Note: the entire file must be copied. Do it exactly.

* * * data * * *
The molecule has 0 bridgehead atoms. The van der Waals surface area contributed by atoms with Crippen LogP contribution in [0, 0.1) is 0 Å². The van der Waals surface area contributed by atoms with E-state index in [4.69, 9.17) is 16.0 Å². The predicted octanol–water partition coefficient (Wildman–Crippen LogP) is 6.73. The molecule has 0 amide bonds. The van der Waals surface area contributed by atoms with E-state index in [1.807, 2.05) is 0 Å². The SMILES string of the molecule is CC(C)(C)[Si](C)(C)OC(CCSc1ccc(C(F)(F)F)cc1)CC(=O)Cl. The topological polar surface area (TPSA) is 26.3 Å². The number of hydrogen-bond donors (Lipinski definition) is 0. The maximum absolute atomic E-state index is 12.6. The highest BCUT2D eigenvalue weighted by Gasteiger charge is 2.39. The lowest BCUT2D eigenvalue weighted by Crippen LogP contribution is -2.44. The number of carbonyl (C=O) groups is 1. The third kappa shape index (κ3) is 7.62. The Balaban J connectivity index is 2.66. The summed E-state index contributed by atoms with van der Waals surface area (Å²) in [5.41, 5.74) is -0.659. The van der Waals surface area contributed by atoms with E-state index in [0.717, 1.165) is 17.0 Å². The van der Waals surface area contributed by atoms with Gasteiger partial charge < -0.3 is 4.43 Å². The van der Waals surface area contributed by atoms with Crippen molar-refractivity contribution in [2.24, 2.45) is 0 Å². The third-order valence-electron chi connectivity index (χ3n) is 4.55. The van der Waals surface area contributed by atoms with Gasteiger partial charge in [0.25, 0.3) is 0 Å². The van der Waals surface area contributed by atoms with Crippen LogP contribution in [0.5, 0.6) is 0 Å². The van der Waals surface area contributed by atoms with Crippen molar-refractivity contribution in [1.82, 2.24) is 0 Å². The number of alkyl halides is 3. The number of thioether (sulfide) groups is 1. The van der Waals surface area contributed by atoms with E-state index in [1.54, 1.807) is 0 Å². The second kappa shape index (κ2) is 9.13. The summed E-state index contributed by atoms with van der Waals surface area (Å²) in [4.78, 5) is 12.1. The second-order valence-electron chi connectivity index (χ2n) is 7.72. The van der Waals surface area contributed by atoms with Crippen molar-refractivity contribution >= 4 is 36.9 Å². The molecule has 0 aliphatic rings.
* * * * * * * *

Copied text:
The molecule has 0 bridgehead atoms. The van der Waals surface area contributed by atoms with Crippen LogP contribution in [0, 0.1) is 0 Å². The van der Waals surface area contributed by atoms with E-state index in [4.69, 9.17) is 16.0 Å². The predicted octanol–water partition coefficient (Wildman–Crippen LogP) is 6.73. The molecule has 0 amide bonds. The van der Waals surface area contributed by atoms with E-state index in [1.807, 2.05) is 0 Å². The SMILES string of the molecule is CC(C)(C)[Si](C)(C)OC(CCSc1ccc(C(F)(F)F)cc1)CC(=O)Cl. The topological polar surface area (TPSA) is 26.3 Å². The number of hydrogen-bond donors (Lipinski definition) is 0. The maximum absolute atomic E-state index is 12.6. The highest BCUT2D eigenvalue weighted by Gasteiger charge is 2.39. The lowest BCUT2D eigenvalue weighted by Crippen LogP contribution is -2.44. The number of carbonyl (C=O) groups is 1. The third kappa shape index (κ3) is 7.62. The Balaban J connectivity index is 2.66. The summed E-state index contributed by atoms with van der Waals surface area (Å²) in [5.41, 5.74) is -0.659. The van der Waals surface area contributed by atoms with E-state index in [0.717, 1.165) is 17.0 Å². The van der Waals surface area contributed by atoms with Gasteiger partial charge < -0.3 is 4.43 Å². The van der Waals surface area contributed by atoms with Crippen molar-refractivity contribution in [2.24, 2.45) is 0 Å². The third-order valence-electron chi connectivity index (χ3n) is 4.55. The van der Waals surface area contributed by atoms with Gasteiger partial charge in [0.25, 0.3) is 0 Å². The van der Waals surface area contributed by atoms with Crippen LogP contribution in [0.5, 0.6) is 0 Å². The van der Waals surface area contributed by atoms with Crippen molar-refractivity contribution in [1.82, 2.24) is 0 Å². The number of alkyl halides is 3. The number of thioether (sulfide) groups is 1. The van der Waals surface area contributed by atoms with E-state index in [1.54, 1.807) is 0 Å². The second kappa shape index (κ2) is 9.13. The summed E-state index contributed by atoms with van der Waals surface area (Å²) in [4.78, 5) is 12.1. The second-order valence-electron chi connectivity index (χ2n) is 7.72. The van der Waals surface area contributed by atoms with Crippen molar-refractivity contribution >= 4 is 36.9 Å². The molecule has 0 aliphatic rings.